On the 12th and 13th of November, the Year 13 Geographers travelled to London as part of our ‘Changing Places’ and ‘Contemporary Urban Environments’ modules. We left from King’s Lynn railway station and travelled to King’s Cross where we then travelled by Tube to Stratford. We walked through the Carpenters Estate which is one of our case studies; it was very striking seeing the old, run down residential estate next to newly renovated tower blocks which clearly demonstrated the regeneration and gentrification of the area. We then reached the Olympic Park which was extremely impressive and provided a stark contrast to the Carpenters estate - it was hard to believe that two areas which are so completely different can be only a matter of metres away from each other, emphasising the huge inequalities within London. After exploring areas of the Olympic site we took time to walk around a temporary art installation called the ‘Shrouds of the Somme’ which commemorated the men whose bodies were never found during the Battle of the Somme in WW1. Although this wasn’t directly related to our Geography course it was a very moving experience, as the visual representation really gave you a sense of the immense loss and sacrifice which occurred during the war. We then went up the ArcelorMittal Orbit tower which is 114.4m tall and provides an amazing view of the city; we were blessed with clear skies and were able to see the City of London skyline (including the Shard), Canary Wharf and the O2 among many other sites. After taking photos of the view (many, many, many photos in Mr Bye’s case) the majority of us braved the 40 second long corkscrew slide down to the bottom. We then walked back through the Olympic park towards Westfield Shopping Centre, having to run the last part due to being caught out by a sudden torrential downpour. Westfield is the largest shopping centre in Europe and houses over 250 shops, drawing in shoppers from all over the world. Walking around the centre demonstrated the important role of large transnational companies and brands and the effect of globalisation on Britain’s economy (as well as a great opportunity to do some shopping!). In the evening we travelled by bus to the National Theatre where we watched the new musical Hades Town which is based on a Greek tragedy. Despite some prior reservations we all thoroughly enjoyed the performance and it even linked into our Geography course, dealing with issues of immigration, inequality and social exclusion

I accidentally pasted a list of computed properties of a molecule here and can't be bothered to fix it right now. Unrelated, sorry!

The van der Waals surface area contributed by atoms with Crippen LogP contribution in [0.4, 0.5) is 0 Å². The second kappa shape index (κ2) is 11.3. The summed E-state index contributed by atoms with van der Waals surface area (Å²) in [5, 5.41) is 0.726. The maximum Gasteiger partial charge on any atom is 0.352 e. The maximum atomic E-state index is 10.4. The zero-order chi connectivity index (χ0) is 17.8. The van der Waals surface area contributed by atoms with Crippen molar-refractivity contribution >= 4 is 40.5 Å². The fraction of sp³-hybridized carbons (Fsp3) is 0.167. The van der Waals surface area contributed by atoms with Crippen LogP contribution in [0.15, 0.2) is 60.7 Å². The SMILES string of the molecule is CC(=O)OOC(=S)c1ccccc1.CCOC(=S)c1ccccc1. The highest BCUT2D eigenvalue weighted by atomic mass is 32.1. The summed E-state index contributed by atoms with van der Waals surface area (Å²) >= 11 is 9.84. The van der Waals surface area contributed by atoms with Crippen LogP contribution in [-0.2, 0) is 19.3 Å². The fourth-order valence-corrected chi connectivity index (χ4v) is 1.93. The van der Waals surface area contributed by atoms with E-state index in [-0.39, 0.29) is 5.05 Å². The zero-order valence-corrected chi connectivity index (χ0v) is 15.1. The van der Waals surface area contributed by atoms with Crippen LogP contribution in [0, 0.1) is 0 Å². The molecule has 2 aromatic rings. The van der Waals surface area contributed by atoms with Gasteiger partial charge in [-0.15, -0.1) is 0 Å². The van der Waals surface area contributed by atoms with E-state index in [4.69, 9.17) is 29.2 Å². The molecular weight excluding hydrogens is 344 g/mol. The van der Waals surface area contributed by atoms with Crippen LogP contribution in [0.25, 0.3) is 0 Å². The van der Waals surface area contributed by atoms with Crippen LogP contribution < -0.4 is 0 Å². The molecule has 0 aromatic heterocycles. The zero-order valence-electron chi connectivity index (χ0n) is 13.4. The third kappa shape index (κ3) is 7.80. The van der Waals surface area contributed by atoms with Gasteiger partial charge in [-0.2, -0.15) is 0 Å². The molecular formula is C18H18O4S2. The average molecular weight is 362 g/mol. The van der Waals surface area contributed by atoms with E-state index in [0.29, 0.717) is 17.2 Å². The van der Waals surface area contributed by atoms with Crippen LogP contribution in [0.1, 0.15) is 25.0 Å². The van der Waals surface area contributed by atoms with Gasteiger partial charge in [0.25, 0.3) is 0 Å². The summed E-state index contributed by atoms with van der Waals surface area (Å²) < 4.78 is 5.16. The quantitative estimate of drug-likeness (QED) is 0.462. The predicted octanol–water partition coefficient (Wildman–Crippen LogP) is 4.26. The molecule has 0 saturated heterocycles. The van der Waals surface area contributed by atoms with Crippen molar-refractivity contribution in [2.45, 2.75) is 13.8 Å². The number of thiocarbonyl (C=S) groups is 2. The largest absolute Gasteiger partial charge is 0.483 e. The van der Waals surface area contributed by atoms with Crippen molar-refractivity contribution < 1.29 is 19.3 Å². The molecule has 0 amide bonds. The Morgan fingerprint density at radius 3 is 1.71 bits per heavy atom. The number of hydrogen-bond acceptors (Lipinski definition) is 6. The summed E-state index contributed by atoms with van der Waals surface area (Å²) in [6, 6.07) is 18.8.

The next day we travelled to Canary Wharf and were amazed at the immense height of the skyscrapers. What we noticed was the constant regeneration which is occurring in London; everywhere we went there were cranes and building work going on, both in Canary Wharf and the Olympic Park where we read about future development planned for the area. We then travelled by the Docklands Light Railway to the historic area of Greenwich. The beautiful old buildings of the Naval College highlighted the contrasting architecture in the city. We then walked up the hill to the Royal Observatory where we had a fantastic view overlooking Canary Wharf with the Naval College in the foreground. This highlighted how London’s economy has changed, from shipping and maritime industries (the Naval College) to financial and service industries (Canary Wharf). Mrs Hirst also showed us an old photo taken of the same view in the 1980s when building work on the skyscrapers had only just begun, showing how the area has undergone a huge transformation in a short time span. We also stood on the Meridian line which separates the East from the West and marks 0° longitude (I think it’s safe to say Mr Bye was far more excited about this than the rest of us). Before travelling back home to King’s Lynn we went to Borough Market where many of us tried food from all over the world, demonstrating London’s multicultural community.
Overall it was a great experience, especially for those of us who had never visited London before. As well as having a great time we also gained a better understanding of the processes of urbanisation, gentrification and regeneration, and a better sense of the differences between Stratford and our local area.